The whole album was written and recorded in that bedroom, right? Can you tell us a bit more about that space?
“It’s a long, rectangular room, and I’ve just got my desk that looks out two very long windows, facing the main road and a row of Georgian-style buildings opposite. There are people filming down one of the streets because it looks very old-fashioned and almost Victorian — I think some of The Batman  has been filmed around here recently.
“Inside, there’s old pictures of friends on my wardrobe. Some of Stephen and Audun. Gigs that I’ve been to — you know, nice memories. I’ve got a nice Monet print that I found in a charity shop and a picture of my childhood cat, who’s unfortunately passed away now. He was a good boy, Victor.”
The music itself on the album is much more orchestral than anything you’ve previously done with bands like The Orielles…
“I really wanted to test the boundaries of bedroom pop to see how big I could make it sound altogether. I’ve always wanted to work with an orchestra, so I had this idea to squeeze this full orchestra into my room…
“I would have loved to have had an actual orchestra in my room, but I was actually just layering stuff myself, all these violin sounds I had.”
You were inspired by classical music, which is not the most obvious touchpoint for a bedroom pop artist — or TikTok users, for that matter. Where did those interests come from?
“I started playing piano when I was four, and I remember hearing ‘Clair de Lune’ by Debussy for the first time, and I was just in absolute awe as a child. It’s beautiful. If you ever get into classical music like that, it’ll never go away.
“But another piece of music that really inspired me was ‘The Planets’ by Gustav Holst. It starts off with ‘Mars, The Bringer of War,’ and it’s bloody intense, like, ‘Oh my God, death is upon us!’. And then ‘Venus, The Bringer of Peace’ comes out, and it’s just so peaceful. It almost sounds like springtime… in space. I picture flowers blossoming on Venus, and seeing this beautiful alien planet. It’s one of the most beautiful pieces of music I’ve ever heard in my life.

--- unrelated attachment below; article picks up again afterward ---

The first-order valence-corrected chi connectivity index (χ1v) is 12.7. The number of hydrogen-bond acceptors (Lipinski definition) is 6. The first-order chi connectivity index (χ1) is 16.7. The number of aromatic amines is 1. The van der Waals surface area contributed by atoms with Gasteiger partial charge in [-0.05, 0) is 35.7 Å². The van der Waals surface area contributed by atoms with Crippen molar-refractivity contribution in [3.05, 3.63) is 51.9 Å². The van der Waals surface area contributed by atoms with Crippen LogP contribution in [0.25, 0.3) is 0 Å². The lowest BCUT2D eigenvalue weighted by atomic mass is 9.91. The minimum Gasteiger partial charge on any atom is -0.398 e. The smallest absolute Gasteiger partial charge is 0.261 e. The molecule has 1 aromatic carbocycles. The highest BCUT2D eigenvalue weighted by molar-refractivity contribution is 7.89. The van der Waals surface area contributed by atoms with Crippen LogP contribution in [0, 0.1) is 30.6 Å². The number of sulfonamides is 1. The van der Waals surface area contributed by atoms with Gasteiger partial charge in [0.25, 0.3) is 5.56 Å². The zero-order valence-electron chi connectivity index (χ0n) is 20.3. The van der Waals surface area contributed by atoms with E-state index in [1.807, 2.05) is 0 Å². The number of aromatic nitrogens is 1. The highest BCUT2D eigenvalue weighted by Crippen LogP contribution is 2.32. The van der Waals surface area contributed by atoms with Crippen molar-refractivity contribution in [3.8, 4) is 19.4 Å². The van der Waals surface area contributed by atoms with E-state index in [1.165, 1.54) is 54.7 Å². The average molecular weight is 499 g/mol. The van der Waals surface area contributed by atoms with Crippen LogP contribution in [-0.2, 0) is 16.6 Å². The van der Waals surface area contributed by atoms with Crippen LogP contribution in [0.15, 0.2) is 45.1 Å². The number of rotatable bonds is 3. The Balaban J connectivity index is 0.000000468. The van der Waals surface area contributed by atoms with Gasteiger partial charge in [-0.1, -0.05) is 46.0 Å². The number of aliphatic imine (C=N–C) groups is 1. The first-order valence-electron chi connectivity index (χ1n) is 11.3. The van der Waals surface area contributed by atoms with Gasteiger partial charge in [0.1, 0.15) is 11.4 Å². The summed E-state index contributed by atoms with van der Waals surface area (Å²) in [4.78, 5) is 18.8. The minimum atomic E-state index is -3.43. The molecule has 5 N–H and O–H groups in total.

“What I love about it is that he’s made music with no lyrics that sound like all these emotions, like war and peace. And I’ve always found that really fascinating, that people can create this emotion just through music. I wanted to make music that was like, but more accessible to people [today].
What about some of the more contemporary influences on the album?
“I really like music that takes you away and sounds otherworldly. I remember going to watch Coraline when I was about 12 – and I remember just thinking, ‘That soundtrack is phenomenal’. It’s just the most beautifully eerie music.
“‘The Legend Of Zelda’ games were another big inspiration. ‘Twilight Princess’ on the Nintendo Wii was the one. There is one song on my album, ‘As We Bloom’ — and I was completely unaware of it — but a friend of mine said it sounds a little bit like [the Koji Kondo-penned track] ’Great Fairy’s Fountain’. And I was like, ‘Shit. Does it?’. So yeah, this is the geekiest album ever!”
There’s this real sense of yearning that can be felt across the album. How have you changed as a person over the past few years?
“‘Company’ [is significant] because it’s about when I realised during lockdown that, as a big extrovert, I am dependent on people, and that I didn’t really like my own company. So I had to really learn to be comfortable with my own company and reflect on the things that I have got.
“I definitely feel, as I’ve reflected on the album and my life in recent months, that I’ve hit another stage of emotional maturity in a way. But a release can also be a bit sad sometimes because you’re letting go of something that’s so close to you – it’s almost like I’m sending my baby off to uni!”